By Jacques Billeaud and Terry Tang | Related press
PHOENIX – A man who shot his ex-girlfriend at a Phoenix home early Friday ambushed the first officer at the scene, seriously wounding him, then opened fire on other officers. when they tried to rescue a baby left at the door.
The woman later died. In total, five officers were shot, four of whom were injured trying to bring the baby to safety. Police said four more officers were injured by shrapnel or bullets.
Of the five people who were directly shot, four are still hospitalized. All officers were expected to survive, and the girl was unharmed.
Mayor Kate Gallego said at a news conference near the scene: “I cannot recall an incident in the city’s history where so many officers were injured. “A baby is safe today because of our Phoenix police officers.”
The most seriously injured officer was the first to arrive, at around 2:15 a.m., after reports of a woman being shot. He’s been invited inside, Phoenix police, Sgt. Andy Williams said. “As he approached the door, the suspect ambushed him with a gun and shot him multiple times,” he said. “That officer was able to turn around and go to safety.”
Video from the scene shows another man walking outside holding a child and a sack. The man placed the bag on the ground, then placed the baby wrapped in a blanket between the bag and the front door. He raised his hand in surrender while backing out of the house.
After the man was arrested, other officers headed to the door to retrieve the girl, and the suspect fired several more shots. Police returned fire, then caused the suspect to barricade himself. Williams said eight of the officers were wounded by bullets or shrapnel during that exchange.
Police were able to get the baby to safety when a SWAT unit took over.
The suspect remained barricaded for several hours and was later found dead from gunshot wounds in the home.
They also found the suspect’s ex-girlfriend, who was shot and seriously injured. She died a few hours later, police said. Williams said the baby is believed to be the child of the woman and the suspect. She is currently in state custody.
The man who took the baby out suffered non-life threatening injuries. Williams said he was a family member and was cooperating with police.
“There’s no information that he was part of the ambush, but it’s an ongoing investigation,” Williams said.
Police identified the gunman as Morris Jones, 36, and said they were still trying to learn about the circumstances that occurred before the incident. Detectives were gathering evidence and processing the scene Friday morning.
Williams declined to say whether Morris had a criminal record or if police had been called to the home before.
“This is just one more example of the dangers officers face every day to keep us and our communities safe,” Sheriff Jeri Williams said at a news conference this morning. Soon. “If I sound uncomfortable, then I am. This is senseless. It doesn’t have to happen and it just keeps happening over and over again.”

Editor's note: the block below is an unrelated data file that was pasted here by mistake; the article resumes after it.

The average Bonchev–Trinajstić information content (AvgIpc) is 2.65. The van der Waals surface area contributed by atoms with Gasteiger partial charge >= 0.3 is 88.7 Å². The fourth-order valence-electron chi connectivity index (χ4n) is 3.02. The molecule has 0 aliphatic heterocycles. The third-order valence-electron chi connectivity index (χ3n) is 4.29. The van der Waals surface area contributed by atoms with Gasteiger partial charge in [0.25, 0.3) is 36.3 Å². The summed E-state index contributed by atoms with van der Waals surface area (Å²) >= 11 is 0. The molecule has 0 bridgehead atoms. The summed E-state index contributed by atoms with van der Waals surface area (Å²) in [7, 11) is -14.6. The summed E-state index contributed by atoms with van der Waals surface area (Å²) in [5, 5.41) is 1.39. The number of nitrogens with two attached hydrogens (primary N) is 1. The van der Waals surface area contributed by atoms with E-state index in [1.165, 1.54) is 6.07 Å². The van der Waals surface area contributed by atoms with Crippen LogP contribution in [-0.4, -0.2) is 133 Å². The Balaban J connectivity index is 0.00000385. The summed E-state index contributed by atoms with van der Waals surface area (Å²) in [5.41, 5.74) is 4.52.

Chris Grollnek, an active shooter expert, told The Associated Press on Friday that it is important to know how the incident was initially reported. Was it a 911 call from a woman begging for help? A neighbor reported gunfire and screaming?
Instant information will determine how first officers react when they arrive on the scene, he said.
Traditionally, a suspect has barricaded the police with time to set up a siege and call in a SWAT team, which can take 20 minutes to arrive. But if someone gets injured internally, “the human element takes over,” says Grollnek. “I’m the first one there, I’ll go in.”
Charles “Sid” Heal, a former commanding officer with the Los Angeles County Sheriff’s SWAT unit, said department policies often leave decision-making power to responders.
Both Heal and Grollnek described shooting at officers trying to save a baby as “evil”. They say police protocols simply cannot cover such a scenario.
“Hopefully it doesn’t happen often enough that we’ll have a protocol for it,” Heal said.
He added that he couldn’t imagine a situation where officers would expose the baby because it was too dangerous for them to rescue the child.
“The ethical factors go beyond the physical risk,” he said.
The middle-class neighborhood in southwest Phoenix where the shooting took place has newly built plaster homes that are tightly packed together and are located next to large shipping and transportation facilities for businesses. The house had a second floor window that was shot out.
Frank DeAguilar, its owner, said the mansion was for rent and he knew nothing about the people who lived there, including their names. A property management firm handles the details, he said.
“It was just a sad situation,” DeAguilar said.
Associated Press writers Jonathan J. Cooper and Paul Davenport in Phoenix and Stefanie Dazio in Los Angeles contributed to this report.
https://www.ocregister.com/2022/02/11/phoenix-pd-says-man-shot-girlfriend-before-ambushing-officers/ man shoots girlfriend before ambushing officer